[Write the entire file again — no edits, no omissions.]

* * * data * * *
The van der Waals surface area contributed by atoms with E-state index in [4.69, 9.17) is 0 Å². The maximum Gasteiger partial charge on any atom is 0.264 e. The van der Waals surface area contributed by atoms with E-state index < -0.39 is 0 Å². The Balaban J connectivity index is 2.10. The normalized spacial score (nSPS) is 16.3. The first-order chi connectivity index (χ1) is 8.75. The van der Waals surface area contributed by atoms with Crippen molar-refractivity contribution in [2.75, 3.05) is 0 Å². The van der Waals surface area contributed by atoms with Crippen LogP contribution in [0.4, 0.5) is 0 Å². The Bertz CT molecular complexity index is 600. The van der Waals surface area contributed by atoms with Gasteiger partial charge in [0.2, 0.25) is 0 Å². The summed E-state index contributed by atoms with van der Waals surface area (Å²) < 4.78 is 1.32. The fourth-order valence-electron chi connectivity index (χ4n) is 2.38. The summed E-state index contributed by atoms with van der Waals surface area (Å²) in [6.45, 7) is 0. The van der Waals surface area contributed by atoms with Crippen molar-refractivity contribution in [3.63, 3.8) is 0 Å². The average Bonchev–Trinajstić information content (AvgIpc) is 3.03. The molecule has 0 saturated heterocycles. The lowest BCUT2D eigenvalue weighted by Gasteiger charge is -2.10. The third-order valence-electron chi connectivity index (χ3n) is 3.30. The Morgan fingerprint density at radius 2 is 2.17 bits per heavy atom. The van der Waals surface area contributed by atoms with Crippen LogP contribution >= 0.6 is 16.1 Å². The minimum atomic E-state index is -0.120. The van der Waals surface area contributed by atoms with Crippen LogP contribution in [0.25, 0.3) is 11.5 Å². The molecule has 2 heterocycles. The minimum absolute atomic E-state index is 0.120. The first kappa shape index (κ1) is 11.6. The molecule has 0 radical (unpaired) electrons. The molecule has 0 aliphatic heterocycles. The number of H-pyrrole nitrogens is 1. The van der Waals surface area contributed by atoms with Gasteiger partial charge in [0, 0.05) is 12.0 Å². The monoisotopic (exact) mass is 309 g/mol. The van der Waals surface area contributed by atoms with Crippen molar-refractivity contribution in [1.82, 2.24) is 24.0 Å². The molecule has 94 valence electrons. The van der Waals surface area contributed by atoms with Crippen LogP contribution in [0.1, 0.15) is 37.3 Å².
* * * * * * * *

The van der Waals surface area contributed by atoms with E-state index in [4.69, 9.17) is 0 Å². The maximum Gasteiger partial charge on any atom is 0.264 e. The van der Waals surface area contributed by atoms with E-state index < -0.39 is 0 Å². The Balaban J connectivity index is 2.10. The normalized spacial score (nSPS) is 16.3. The first-order chi connectivity index (χ1) is 8.75. The van der Waals surface area contributed by atoms with Crippen molar-refractivity contribution in [2.75, 3.05) is 0 Å². The van der Waals surface area contributed by atoms with Crippen LogP contribution in [0.4, 0.5) is 0 Å². The Bertz CT molecular complexity index is 600. The van der Waals surface area contributed by atoms with Gasteiger partial charge in [0.2, 0.25) is 0 Å². The summed E-state index contributed by atoms with van der Waals surface area (Å²) < 4.78 is 1.32. The fourth-order valence-electron chi connectivity index (χ4n) is 2.38. The summed E-state index contributed by atoms with van der Waals surface area (Å²) in [6.45, 7) is 0. The van der Waals surface area contributed by atoms with Crippen molar-refractivity contribution in [3.63, 3.8) is 0 Å². The average Bonchev–Trinajstić information content (AvgIpc) is 3.03. The molecule has 0 saturated heterocycles. The lowest BCUT2D eigenvalue weighted by Gasteiger charge is -2.10. The third-order valence-electron chi connectivity index (χ3n) is 3.30. The Morgan fingerprint density at radius 2 is 2.17 bits per heavy atom. The van der Waals surface area contributed by atoms with Crippen LogP contribution >= 0.6 is 16.1 Å². The minimum atomic E-state index is -0.120. The van der Waals surface area contributed by atoms with Crippen LogP contribution in [0.25, 0.3) is 11.5 Å². The molecule has 2 heterocycles. The minimum absolute atomic E-state index is 0.120. The first kappa shape index (κ1) is 11.6. The molecule has 0 radical (unpaired) electrons. The molecule has 0 aliphatic heterocycles. The number of H-pyrrole nitrogens is 1. The van der Waals surface area contributed by atoms with Gasteiger partial charge in [0, 0.05) is 12.0 Å². The monoisotopic (exact) mass is 309 g/mol. The van der Waals surface area contributed by atoms with Crippen molar-refractivity contribution in [1.82, 2.24) is 24.0 Å². The molecule has 94 valence electrons. The van der Waals surface area contributed by atoms with Crippen LogP contribution in [0.1, 0.15) is 37.3 Å².